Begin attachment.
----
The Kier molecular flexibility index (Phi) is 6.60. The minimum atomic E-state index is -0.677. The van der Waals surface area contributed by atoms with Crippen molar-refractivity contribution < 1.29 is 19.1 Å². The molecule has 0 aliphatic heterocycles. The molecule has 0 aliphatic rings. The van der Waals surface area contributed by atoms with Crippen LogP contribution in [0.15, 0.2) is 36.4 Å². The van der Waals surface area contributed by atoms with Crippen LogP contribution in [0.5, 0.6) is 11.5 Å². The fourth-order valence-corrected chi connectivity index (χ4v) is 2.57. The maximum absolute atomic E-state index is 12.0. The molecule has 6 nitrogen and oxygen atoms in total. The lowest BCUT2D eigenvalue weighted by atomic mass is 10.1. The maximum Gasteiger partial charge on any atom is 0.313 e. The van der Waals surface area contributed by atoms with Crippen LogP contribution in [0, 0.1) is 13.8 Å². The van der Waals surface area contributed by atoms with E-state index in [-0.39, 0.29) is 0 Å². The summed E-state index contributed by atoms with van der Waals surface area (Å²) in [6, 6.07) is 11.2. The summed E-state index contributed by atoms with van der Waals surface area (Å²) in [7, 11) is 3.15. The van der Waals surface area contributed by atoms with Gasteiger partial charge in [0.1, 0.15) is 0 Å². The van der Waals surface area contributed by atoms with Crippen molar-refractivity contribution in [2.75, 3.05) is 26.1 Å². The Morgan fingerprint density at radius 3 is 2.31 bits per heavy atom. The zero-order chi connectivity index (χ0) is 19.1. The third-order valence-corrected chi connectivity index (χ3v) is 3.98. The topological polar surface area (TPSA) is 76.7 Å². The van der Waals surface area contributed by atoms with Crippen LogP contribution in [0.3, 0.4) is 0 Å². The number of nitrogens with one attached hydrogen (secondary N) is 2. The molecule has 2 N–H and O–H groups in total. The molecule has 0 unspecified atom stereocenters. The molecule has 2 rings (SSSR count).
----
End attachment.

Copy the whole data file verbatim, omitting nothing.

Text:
The Kier molecular flexibility index (Phi) is 6.60. The minimum atomic E-state index is -0.677. The van der Waals surface area contributed by atoms with Crippen molar-refractivity contribution < 1.29 is 19.1 Å². The molecule has 0 aliphatic heterocycles. The molecule has 0 aliphatic rings. The van der Waals surface area contributed by atoms with Crippen LogP contribution in [0.15, 0.2) is 36.4 Å². The van der Waals surface area contributed by atoms with Crippen LogP contribution in [0.5, 0.6) is 11.5 Å². The fourth-order valence-corrected chi connectivity index (χ4v) is 2.57. The maximum absolute atomic E-state index is 12.0. The molecule has 6 nitrogen and oxygen atoms in total. The lowest BCUT2D eigenvalue weighted by atomic mass is 10.1. The maximum Gasteiger partial charge on any atom is 0.313 e. The van der Waals surface area contributed by atoms with Crippen LogP contribution in [0, 0.1) is 13.8 Å². The van der Waals surface area contributed by atoms with E-state index in [-0.39, 0.29) is 0 Å². The summed E-state index contributed by atoms with van der Waals surface area (Å²) in [6, 6.07) is 11.2. The summed E-state index contributed by atoms with van der Waals surface area (Å²) in [7, 11) is 3.15. The van der Waals surface area contributed by atoms with Gasteiger partial charge in [0.1, 0.15) is 0 Å². The van der Waals surface area contributed by atoms with Crippen molar-refractivity contribution in [2.75, 3.05) is 26.1 Å². The Morgan fingerprint density at radius 3 is 2.31 bits per heavy atom. The zero-order chi connectivity index (χ0) is 19.1. The third-order valence-corrected chi connectivity index (χ3v) is 3.98. The topological polar surface area (TPSA) is 76.7 Å². The van der Waals surface area contributed by atoms with Crippen LogP contribution in [0.3, 0.4) is 0 Å². The number of nitrogens with one attached hydrogen (secondary N) is 2. The molecule has 2 N–H and O–H groups in total. The molecule has 0 unspecified atom stereocenters. The molecule has 2 rings (SSSR count).